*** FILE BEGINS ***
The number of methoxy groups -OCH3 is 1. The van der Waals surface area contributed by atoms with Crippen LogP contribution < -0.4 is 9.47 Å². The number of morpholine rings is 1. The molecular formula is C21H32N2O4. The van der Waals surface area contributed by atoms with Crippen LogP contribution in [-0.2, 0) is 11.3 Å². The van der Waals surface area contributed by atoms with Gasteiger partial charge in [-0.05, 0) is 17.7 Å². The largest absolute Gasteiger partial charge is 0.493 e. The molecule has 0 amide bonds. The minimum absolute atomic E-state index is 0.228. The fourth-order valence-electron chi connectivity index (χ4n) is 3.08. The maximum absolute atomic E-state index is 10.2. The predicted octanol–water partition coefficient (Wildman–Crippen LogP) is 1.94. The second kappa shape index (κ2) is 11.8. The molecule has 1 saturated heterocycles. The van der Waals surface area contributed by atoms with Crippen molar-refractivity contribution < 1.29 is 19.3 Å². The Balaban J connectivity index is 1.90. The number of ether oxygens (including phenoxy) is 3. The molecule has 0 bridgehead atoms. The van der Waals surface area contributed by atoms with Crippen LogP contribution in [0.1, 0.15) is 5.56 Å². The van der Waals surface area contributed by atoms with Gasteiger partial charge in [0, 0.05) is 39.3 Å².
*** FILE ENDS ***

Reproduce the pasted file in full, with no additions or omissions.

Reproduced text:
The number of methoxy groups -OCH3 is 1. The van der Waals surface area contributed by atoms with Crippen LogP contribution < -0.4 is 9.47 Å². The number of morpholine rings is 1. The molecular formula is C21H32N2O4. The van der Waals surface area contributed by atoms with Crippen LogP contribution in [-0.2, 0) is 11.3 Å². The van der Waals surface area contributed by atoms with Gasteiger partial charge in [-0.05, 0) is 17.7 Å². The largest absolute Gasteiger partial charge is 0.493 e. The molecule has 0 amide bonds. The minimum absolute atomic E-state index is 0.228. The fourth-order valence-electron chi connectivity index (χ4n) is 3.08. The maximum absolute atomic E-state index is 10.2. The predicted octanol–water partition coefficient (Wildman–Crippen LogP) is 1.94. The second kappa shape index (κ2) is 11.8. The molecule has 1 saturated heterocycles. The van der Waals surface area contributed by atoms with Crippen molar-refractivity contribution < 1.29 is 19.3 Å². The Balaban J connectivity index is 1.90. The number of ether oxygens (including phenoxy) is 3. The molecule has 0 bridgehead atoms. The van der Waals surface area contributed by atoms with Crippen LogP contribution in [0.1, 0.15) is 5.56 Å². The van der Waals surface area contributed by atoms with Gasteiger partial charge in [0, 0.05) is 39.3 Å².